All That Man Is

Category: Book
By (author): Szalay, David
Subject:  FICTION / Canadian
  FICTION / Short Stories (single author)
Publisher: McClelland & Stewart
Published: May 2016
Format: Book-paperback
Pages: 448
Size: 8.20in x 5.50in x 0.90in
Our Price:
$ 26.00
Availability:
Available: 3-10 days

Additional Notes

From The Publisher*These are brilliantly observed, large-hearted stories by a young writer that herald the introduction to a North American audience a major and mature literary talent. For readers of David Bezmozgis, Nathan Englander, Neil Smith, John Cheever, and Milan Kundera.
In this stunningly accomplished work, award-winning author David Szalay explores the terrain of manhood. Inhabited by characters at different stages in their lives, ranging from the teenage years to old age, this virtuoso collection portrays men in utterly real and compelling terms as they grapple with relationships and masculinity. Set in various European cities, the stories are dark and disturbing, some almost surreal, but always with accute psychological insight that renders them fascinating. They deal with pride and greed, jealousy and love, grief and loneliness. Funny and heart-achingly sad, sometimes shocking, because the stories are invariably true to life, this is a collection to be read and savoured.
Review Quote*Praise for All That Man Is:
"[If] you are unfamiliar with [Szalay's] work, let me urge you to read him since, on this evidence, he is one of those rare writers with skill in all the disciplines that first-rate fiction requires. Szalay's writing is virtuosic whether observing external realities or psychology . . . he also has a prose style that marries nuance and precision with a kinetic cadence; his language is energetically alive throughout. . . . These are the best stories I've read for ages."- The Guardian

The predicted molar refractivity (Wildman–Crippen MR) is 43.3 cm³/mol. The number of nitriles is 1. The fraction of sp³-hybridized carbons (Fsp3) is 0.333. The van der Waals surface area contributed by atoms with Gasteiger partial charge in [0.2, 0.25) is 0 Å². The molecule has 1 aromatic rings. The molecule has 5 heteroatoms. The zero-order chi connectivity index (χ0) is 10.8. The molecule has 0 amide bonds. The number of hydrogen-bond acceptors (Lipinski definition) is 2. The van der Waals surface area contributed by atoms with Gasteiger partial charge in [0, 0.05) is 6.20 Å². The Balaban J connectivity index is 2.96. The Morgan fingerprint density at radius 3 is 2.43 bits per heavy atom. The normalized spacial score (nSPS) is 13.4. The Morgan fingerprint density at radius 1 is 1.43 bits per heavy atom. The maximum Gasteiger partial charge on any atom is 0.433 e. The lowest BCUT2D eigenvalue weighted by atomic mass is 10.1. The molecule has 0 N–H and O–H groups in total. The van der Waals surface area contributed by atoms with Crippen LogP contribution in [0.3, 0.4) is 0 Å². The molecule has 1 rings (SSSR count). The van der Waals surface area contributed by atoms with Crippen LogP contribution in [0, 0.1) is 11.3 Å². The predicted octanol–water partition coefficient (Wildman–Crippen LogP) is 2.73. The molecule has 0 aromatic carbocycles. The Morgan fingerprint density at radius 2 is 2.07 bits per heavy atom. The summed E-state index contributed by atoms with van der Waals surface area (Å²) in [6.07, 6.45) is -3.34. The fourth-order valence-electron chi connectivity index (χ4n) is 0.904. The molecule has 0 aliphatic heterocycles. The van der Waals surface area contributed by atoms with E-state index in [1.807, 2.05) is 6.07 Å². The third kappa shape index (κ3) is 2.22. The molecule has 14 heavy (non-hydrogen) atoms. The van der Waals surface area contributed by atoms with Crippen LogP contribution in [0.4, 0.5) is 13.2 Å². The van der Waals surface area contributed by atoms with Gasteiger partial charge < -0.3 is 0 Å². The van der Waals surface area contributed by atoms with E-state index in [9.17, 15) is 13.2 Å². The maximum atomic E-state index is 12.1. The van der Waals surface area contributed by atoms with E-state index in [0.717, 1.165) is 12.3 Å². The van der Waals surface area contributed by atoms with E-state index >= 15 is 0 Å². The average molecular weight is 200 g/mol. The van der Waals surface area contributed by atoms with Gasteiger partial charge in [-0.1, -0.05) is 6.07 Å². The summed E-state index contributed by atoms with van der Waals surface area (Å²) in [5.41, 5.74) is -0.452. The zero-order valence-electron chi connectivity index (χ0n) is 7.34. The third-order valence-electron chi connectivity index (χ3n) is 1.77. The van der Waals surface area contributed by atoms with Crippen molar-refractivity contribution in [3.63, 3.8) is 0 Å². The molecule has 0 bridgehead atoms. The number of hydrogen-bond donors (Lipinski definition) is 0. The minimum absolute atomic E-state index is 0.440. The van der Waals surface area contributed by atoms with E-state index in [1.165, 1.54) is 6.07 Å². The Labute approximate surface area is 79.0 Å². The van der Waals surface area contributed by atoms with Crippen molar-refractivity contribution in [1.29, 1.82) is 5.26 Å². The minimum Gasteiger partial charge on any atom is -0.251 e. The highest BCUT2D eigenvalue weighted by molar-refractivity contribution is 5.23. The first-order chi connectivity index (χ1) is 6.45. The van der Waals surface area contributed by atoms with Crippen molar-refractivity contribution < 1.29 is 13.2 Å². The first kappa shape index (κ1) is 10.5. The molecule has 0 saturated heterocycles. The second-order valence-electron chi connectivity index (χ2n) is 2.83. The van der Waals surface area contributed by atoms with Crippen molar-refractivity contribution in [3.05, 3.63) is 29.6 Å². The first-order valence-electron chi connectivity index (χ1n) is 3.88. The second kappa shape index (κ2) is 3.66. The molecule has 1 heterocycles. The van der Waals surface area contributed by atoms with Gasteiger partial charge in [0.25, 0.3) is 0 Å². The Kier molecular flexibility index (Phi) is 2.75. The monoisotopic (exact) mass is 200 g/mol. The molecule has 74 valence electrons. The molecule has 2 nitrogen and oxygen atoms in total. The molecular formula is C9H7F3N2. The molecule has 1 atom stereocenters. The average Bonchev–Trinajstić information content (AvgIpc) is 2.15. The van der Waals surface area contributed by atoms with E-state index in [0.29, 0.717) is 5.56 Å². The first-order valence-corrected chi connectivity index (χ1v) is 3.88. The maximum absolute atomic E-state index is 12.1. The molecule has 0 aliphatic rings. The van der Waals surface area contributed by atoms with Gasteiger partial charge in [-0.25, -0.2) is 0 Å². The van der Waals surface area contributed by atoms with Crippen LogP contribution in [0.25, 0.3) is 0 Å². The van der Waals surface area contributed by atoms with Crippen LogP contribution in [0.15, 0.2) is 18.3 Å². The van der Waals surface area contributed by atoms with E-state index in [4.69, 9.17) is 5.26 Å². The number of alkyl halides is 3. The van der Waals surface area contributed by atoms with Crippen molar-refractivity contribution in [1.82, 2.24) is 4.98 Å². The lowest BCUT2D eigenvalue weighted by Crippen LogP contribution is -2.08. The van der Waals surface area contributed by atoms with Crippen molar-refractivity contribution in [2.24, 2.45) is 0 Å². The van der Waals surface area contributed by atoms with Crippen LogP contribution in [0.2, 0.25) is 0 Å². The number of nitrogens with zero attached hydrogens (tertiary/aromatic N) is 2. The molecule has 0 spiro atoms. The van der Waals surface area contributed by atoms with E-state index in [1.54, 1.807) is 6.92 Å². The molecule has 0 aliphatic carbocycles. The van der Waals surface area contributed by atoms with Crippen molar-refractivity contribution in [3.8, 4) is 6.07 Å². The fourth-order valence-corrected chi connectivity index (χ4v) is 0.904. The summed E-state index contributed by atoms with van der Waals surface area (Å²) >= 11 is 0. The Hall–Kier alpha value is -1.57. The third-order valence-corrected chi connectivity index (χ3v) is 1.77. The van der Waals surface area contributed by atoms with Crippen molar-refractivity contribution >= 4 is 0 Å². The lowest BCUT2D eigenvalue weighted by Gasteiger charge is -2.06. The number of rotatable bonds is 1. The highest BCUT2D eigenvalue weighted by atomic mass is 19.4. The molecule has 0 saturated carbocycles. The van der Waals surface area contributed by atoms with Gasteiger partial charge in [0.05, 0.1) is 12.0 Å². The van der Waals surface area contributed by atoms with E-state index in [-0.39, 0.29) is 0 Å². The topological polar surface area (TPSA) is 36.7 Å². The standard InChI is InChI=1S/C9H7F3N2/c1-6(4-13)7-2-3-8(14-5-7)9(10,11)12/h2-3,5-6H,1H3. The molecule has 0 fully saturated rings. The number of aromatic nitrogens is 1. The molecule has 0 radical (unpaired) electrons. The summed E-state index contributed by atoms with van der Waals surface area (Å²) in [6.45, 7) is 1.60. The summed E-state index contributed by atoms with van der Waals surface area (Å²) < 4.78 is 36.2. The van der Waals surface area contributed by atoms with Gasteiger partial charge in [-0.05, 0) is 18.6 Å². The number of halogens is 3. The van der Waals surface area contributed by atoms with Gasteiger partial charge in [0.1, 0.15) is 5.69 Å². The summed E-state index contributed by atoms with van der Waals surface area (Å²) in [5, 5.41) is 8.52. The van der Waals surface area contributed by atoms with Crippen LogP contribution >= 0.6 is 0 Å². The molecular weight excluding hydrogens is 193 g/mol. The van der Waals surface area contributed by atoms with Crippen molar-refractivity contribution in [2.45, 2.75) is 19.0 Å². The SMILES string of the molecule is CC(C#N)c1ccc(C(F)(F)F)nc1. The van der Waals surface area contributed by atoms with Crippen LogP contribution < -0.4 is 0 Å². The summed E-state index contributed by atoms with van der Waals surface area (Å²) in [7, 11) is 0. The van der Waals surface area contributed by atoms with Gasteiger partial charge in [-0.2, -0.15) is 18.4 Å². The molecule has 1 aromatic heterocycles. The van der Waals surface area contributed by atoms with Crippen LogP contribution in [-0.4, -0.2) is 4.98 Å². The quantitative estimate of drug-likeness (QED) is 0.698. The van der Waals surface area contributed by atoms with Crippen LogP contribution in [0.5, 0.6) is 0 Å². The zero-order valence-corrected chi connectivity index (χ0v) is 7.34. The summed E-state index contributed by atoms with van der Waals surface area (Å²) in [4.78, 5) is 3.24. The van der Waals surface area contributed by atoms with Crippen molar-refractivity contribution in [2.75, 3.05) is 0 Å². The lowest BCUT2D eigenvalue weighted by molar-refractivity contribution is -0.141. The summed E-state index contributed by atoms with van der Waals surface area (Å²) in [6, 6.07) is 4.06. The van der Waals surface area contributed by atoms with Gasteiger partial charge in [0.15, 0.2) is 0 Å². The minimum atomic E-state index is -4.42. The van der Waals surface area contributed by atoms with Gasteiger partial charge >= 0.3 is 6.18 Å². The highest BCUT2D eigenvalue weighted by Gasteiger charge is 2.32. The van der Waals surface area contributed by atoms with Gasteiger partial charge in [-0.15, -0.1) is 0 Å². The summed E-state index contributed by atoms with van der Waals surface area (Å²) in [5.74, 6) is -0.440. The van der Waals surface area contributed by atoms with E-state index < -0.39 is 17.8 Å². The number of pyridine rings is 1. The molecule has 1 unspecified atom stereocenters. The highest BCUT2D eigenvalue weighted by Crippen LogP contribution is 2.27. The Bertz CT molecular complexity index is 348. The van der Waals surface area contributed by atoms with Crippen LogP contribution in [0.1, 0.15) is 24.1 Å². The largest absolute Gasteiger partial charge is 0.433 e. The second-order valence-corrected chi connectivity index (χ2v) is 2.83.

"All That Man Is [is] the perfect vehicle for his [Szalay's] particular talent. That talent is noticing. Like John Updike, he not only perceives the banal, everyday world in an acute and photographic way but he can also translate it into high-definition prose. All That Man Is is a showcase for Szalay's virtuosic range."- Telegraph

"Each story is a beautifully crystallised vision of what it is for a man to be a particular age . . . Szalay's forensic untangling of their psyches, and his talent for painting delicious destinations . . . make you want to journey with them to the bitter end. . . . It's hard to imagine reading a better book this year."- The Times

"His [Szalay's] new book is populated by small men with oversized ambitions. . . . Far from celebrating man's infinite variety, the book reveals his endless repetitiveness. One of Szalay's strengths is that he is able to reveal his characters' limitations- and, quite often, their absurdities- without mocking them. . . . [He] is capable of conjuring tenderness from any situation. . . . [Readers] will find a great deal to enjoy in these pages, and further evidence that Szalay is one of the best fortysomething writers we have."- The Guardian 

"Each story grips the reader by the throat. We fully inhabit their progression of heroes and finally face the dreadful truth of the human condition: that nothing is eternal, not us, not our children, the human race, the Earth nor the stars. Rarely has it been so brilliantly and chillingly spelled out."- Daily Mail 

Praise for David Szalay's work:

 • "He is a writer who can take you anywhere." The Sunday Times
 • "Anyone who appreciated Martin Amis's Koba the Dread and Orlando Figes's The Whisperers will love it, as will fans of The Lives of Others or Burnt by the Sun. As with both films, the theme of silent, regret-filled horror is beautifully, chillingly captured." Viv Groskop, The Observer
 • "Like Milan Kundera, Szalay positions his characters somewhere along the endlessly contested lines that he draws between comedy and something subtler, less showy, and altogether sadder than tragedy." The Guardian, Chris Cleave, author of Little Bee
Biographical NoteDAVID SZALAY was born in Montreal in 1974, moved to the UK the following year and has lived there for many years until recently moving to a small town in Hungary. He went to Oxford University and has written a number of radio dramas for the BBC, as well as three previous novels. He won the Betty Trask Prize for his first novel London and the South-East, along with the Geoffrey Faber Memorial Prize. He was recently named one of The Telegraph's Top 20 British Writers under 40 and has also made it onto Granta magazine's 2013 list of the Best of Young British Novelists. The author lives in Hungary.